Why do this problem?
We are frequently presented information in the form of graphs and infographics, in newspapers and online. This problem offers some data along with a variety of interpretations and representations. It should help students to develop their critical faculties in relation to data: there are many issues with the way the data is presented here.
This problem would be particularly useful for students studying for GCSE or A-level Statistics, and for various modules/units in Core Mathematics, as it focuses on data literacy.
There are three printable worksheets containing the representations which may be useful:
This could be used with students at any point in their studies, and could also be revisited at later stages.
Start by introducing the problem with the very brief introduction on the problem page. Then give each student a different representation of the data (using the third printable worksheet). Ask the students to individually work out what they can deduce from their representation. Then as groups of four, students can compare their different representations, and see how much more
they can deduce from the combined representations.
Once they have done this, the groups can be asked the general question: "If I want to know about the destination of flights from the UK, how do these representations help me?"
Finally, students can be shown the original data table and asked: "Do these figures effectively represent the data?"
As an alternative approach, the class could be asked where people fly most from the UK before presenting the table of data. Questions might include "I want to present the data. If we simply list every individual location that people travel, there will be thousands or millions of them. How could we group them to make it simpler to see patterns?" (This does direct students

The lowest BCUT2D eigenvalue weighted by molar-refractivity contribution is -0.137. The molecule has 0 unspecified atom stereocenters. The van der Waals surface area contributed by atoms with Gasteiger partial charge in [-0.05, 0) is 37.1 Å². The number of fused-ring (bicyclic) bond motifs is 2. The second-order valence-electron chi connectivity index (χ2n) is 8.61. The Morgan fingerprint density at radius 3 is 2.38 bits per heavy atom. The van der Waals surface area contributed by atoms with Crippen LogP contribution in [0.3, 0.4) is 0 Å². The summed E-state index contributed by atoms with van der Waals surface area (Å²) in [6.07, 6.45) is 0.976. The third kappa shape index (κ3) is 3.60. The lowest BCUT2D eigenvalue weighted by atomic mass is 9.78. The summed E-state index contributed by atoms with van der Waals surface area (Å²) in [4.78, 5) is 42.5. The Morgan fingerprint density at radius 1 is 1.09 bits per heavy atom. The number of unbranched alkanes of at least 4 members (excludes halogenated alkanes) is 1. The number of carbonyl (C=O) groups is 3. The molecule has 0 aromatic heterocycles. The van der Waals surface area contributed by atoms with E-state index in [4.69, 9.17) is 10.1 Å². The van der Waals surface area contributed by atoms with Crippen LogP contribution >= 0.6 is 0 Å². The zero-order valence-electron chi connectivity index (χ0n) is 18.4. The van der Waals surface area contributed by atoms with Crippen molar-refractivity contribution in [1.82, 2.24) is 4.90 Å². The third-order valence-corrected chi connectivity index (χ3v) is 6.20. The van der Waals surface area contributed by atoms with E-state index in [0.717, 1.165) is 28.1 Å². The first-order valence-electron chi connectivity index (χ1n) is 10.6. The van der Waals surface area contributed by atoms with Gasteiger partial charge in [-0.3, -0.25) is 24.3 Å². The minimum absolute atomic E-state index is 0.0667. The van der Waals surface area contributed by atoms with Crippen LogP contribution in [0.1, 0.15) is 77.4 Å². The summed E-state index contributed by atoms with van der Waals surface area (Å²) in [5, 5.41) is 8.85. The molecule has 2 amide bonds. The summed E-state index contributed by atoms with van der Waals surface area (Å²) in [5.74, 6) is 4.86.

away from the possibility of informative geographical maps; this is a point which could be returned to later.) There will probably be a variety of interesting responses, which could be discussed or collected for returning to later in the lesson.
Then present the given data, explaining that it counts the number of flights from London airports (rather than the whole of the UK), and has been broken up by continents, using data from the Civil Aviation Authority (CAA). Questions such as "What does this data tell us?", "What does this data not tell us?" and "What questions could you ask about this data?" might stimulate students to think
critically about the meaning of this data.
With this in mind, ask students to critique the four presentations of the data. They could work on one presentation at a time, sharing their thoughts with the class before continuing to the next one. You may find it helpful to use one of the above worksheets for this purpose, together with displaying it on a projector to see the colours.
A final question on these representations could be "What would a really good presentation of this data look like?" Or perhaps, if the data itself has been critiqued, "What would be a better data set to present? And how would you present it?"
- What does the actual data tell us?
- What do the various representations claim that the data tells us?
- What (if anything) is wrong or misleading about the data representations?
There are further questions at the end of the associated article Challenging Data Tasks: The Making of "Where Are You Flying?"
such as "What other interesting questions could you ask about the data available? How might you go about answering them?" That article itself provides a significant extension to this problem.
Thousands of People
might be a suitable activity to begin the discussion about different representations.
Students might find it helpful to construct their own representations before looking at the given ones, so that they have something good to compare them to.